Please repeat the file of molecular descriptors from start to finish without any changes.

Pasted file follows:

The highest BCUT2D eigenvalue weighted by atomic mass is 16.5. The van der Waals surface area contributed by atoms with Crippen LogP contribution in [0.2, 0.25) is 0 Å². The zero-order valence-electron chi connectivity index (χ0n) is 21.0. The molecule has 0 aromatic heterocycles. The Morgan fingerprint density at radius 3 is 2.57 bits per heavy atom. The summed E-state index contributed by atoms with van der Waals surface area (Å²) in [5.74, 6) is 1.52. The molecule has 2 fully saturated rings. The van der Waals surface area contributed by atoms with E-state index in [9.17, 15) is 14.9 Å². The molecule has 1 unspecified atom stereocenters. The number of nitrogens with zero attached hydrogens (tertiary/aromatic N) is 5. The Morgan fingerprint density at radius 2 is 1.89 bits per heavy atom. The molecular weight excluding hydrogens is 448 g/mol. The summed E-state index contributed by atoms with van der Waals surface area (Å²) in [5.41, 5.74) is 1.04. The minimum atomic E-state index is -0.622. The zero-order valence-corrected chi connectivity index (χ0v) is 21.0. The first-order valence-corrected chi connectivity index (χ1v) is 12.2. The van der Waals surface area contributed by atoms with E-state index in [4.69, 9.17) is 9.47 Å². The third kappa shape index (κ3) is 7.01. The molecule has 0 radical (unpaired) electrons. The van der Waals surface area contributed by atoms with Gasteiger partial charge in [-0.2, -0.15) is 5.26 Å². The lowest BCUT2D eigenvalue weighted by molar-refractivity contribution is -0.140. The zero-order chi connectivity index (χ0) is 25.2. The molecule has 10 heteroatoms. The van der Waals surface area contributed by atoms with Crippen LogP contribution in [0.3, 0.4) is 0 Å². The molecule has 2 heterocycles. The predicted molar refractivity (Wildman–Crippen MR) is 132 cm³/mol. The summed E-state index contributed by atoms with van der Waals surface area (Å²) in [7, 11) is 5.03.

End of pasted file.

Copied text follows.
The highest BCUT2D eigenvalue weighted by atomic mass is 16.5. The van der Waals surface area contributed by atoms with Crippen LogP contribution in [0.2, 0.25) is 0 Å². The zero-order valence-electron chi connectivity index (χ0n) is 21.0. The molecule has 0 aromatic heterocycles. The Morgan fingerprint density at radius 3 is 2.57 bits per heavy atom. The summed E-state index contributed by atoms with van der Waals surface area (Å²) in [5.74, 6) is 1.52. The molecule has 2 fully saturated rings. The van der Waals surface area contributed by atoms with E-state index in [9.17, 15) is 14.9 Å². The molecule has 1 unspecified atom stereocenters. The number of nitrogens with zero attached hydrogens (tertiary/aromatic N) is 5. The Morgan fingerprint density at radius 2 is 1.89 bits per heavy atom. The molecular weight excluding hydrogens is 448 g/mol. The summed E-state index contributed by atoms with van der Waals surface area (Å²) in [5.41, 5.74) is 1.04. The minimum atomic E-state index is -0.622. The zero-order valence-corrected chi connectivity index (χ0v) is 21.0. The first-order valence-corrected chi connectivity index (χ1v) is 12.2. The van der Waals surface area contributed by atoms with E-state index in [4.69, 9.17) is 9.47 Å². The third kappa shape index (κ3) is 7.01. The molecule has 0 radical (unpaired) electrons. The van der Waals surface area contributed by atoms with Gasteiger partial charge in [-0.2, -0.15) is 5.26 Å². The lowest BCUT2D eigenvalue weighted by molar-refractivity contribution is -0.140. The zero-order chi connectivity index (χ0) is 25.2. The molecule has 10 heteroatoms. The van der Waals surface area contributed by atoms with Crippen LogP contribution in [0.3, 0.4) is 0 Å². The molecule has 2 heterocycles. The predicted molar refractivity (Wildman–Crippen MR) is 132 cm³/mol. The summed E-state index contributed by atoms with van der Waals surface area (Å²) in [7, 11) is 5.03.